Essay:Characteristics of Homeschoolers
Here are some common characteristics of homeschoolers, which are not as common among public school students:
- develop a greater ability and discipline to be self-taught
- develop a greater reliance on logic than on "because the teacher says so"
- education does not end with a diploma
- less desire to "fit in"
- greater ability to be self-employed as an adult 
- vote at a rate three times the rate of those educated in public school
- superior knowledge of the Bible
- lack of guile and discomfort with lying
- object of scorn by those attending formal school, but no reciprocal animosity
- better manners and social skills
- ↑ WorldNet Daily, When homeschoolers grow up, by Samuel Blumenfeld, February 04, 2006, retrieved 10/16/2008  A 1993 study of homeschooled adults by professor J. Gary Knowles of the University of Michigan surveyed 53 adults who had been home educated because of ideology or geographical isolation. Of these, two-thirds were self-employed. "That so many of those surveyed were self-employed supports the contention that homeschooling tends to enhance a person's self-reliance and independence. Many mentioned a strong relationship engendered with their parents, while others talked about self-directed curriculum and individualized pace that a flexible program of homeschooling permitted."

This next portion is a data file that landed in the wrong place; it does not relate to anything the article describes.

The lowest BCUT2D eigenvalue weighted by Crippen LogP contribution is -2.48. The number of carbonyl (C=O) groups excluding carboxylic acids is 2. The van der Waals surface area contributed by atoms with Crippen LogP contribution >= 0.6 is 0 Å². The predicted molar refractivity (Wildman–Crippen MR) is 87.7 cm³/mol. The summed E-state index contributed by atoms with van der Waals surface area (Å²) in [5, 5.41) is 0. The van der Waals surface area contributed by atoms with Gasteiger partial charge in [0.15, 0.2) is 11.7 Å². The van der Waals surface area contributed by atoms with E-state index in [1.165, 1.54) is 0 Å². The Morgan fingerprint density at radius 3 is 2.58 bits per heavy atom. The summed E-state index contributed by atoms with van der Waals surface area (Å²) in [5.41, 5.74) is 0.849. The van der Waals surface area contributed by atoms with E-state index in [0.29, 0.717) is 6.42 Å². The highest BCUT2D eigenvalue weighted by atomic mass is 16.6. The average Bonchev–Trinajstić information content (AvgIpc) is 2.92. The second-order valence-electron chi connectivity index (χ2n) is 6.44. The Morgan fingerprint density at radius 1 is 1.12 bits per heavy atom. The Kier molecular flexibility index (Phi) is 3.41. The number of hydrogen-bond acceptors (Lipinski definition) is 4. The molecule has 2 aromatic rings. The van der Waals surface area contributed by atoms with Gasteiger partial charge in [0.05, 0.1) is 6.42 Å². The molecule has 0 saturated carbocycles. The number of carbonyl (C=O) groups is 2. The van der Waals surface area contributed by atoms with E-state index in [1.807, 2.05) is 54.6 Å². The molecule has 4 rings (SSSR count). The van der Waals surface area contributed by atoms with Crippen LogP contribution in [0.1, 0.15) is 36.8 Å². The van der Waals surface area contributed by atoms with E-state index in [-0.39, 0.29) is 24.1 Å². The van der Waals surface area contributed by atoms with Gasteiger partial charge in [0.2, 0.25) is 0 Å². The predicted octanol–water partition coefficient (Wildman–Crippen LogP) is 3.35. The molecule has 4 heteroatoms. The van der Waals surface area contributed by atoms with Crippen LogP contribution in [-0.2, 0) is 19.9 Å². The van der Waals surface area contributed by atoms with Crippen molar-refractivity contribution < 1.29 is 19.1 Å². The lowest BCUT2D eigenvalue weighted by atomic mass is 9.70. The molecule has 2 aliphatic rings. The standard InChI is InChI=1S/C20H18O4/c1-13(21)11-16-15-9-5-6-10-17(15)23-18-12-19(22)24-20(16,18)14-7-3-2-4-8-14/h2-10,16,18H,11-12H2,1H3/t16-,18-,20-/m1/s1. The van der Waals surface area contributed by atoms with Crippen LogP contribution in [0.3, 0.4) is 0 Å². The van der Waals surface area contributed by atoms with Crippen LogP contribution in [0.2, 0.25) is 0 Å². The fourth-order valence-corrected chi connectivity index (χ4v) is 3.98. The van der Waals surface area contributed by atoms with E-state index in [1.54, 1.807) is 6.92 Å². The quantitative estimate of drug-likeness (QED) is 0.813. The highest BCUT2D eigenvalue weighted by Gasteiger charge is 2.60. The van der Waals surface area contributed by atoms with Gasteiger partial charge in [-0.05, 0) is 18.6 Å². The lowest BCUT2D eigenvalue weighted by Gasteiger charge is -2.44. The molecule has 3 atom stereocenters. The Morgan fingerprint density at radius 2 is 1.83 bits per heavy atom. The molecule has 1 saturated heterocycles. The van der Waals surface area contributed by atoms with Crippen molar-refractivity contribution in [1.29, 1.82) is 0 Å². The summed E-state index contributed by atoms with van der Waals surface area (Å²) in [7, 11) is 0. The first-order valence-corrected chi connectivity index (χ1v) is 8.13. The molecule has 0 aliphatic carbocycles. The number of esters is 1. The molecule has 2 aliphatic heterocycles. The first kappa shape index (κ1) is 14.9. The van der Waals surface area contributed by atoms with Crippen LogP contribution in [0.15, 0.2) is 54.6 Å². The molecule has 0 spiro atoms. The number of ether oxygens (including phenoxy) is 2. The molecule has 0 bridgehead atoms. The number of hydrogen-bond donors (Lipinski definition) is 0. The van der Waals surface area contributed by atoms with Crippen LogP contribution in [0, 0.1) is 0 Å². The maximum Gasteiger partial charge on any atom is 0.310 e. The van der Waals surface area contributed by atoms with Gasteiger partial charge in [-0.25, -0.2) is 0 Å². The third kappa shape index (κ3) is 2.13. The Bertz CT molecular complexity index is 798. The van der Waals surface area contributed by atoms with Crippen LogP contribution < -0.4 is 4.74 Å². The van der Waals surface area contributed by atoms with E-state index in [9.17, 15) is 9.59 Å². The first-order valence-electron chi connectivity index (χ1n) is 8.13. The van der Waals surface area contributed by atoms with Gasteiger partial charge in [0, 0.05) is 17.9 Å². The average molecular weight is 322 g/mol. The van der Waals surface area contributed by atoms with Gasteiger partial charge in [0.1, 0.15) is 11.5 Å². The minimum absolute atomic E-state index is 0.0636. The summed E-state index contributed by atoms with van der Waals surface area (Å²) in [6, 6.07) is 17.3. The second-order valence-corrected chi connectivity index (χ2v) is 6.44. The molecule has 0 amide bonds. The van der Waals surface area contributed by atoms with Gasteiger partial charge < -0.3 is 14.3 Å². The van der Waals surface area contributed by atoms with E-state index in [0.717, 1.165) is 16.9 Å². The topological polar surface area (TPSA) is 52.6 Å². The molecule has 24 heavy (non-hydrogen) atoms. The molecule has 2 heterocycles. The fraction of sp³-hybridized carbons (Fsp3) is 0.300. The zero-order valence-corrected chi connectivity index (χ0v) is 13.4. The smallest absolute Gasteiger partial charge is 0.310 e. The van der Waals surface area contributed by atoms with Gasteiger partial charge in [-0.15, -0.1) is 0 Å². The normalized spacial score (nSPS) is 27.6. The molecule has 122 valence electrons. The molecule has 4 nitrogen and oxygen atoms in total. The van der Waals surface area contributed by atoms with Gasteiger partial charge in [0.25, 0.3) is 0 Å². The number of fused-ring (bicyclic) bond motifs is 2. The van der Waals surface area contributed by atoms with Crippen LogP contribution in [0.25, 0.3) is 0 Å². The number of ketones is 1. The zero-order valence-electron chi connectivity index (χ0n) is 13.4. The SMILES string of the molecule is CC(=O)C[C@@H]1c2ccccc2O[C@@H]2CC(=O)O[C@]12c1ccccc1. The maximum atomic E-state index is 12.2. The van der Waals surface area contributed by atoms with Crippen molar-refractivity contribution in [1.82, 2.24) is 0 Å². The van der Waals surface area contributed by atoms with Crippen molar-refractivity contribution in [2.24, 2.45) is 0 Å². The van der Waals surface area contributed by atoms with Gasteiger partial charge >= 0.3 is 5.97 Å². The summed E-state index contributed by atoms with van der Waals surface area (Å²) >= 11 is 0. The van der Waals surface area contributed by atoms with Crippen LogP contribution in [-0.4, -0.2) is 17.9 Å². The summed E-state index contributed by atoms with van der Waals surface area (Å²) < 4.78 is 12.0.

- ↑ PA Homeschoolers, What do Homeschoolers do after Graduation?, by Dr. Howard Richman, Issue 66 (Spring 1999) A 1999 study surveyed 352 home educated students who had graduated from an academically rigorous Pennsylvania diploma program from 1991 through 1998. Of the 37 students who had graduated from 1991 through 1994, (and thus were more than 4 years from high school graduation), 3 (8%) were self-employed.
- ↑ "76 percent of homeschool graduates surveyed between the ages of 18 to 24 voted within the last five years, compared to only 29 percent of the corresponding U.S. population."
- ↑ See, e.g., Mystery:Did McClellan Scorn Lincoln Because He Was Homeschooled?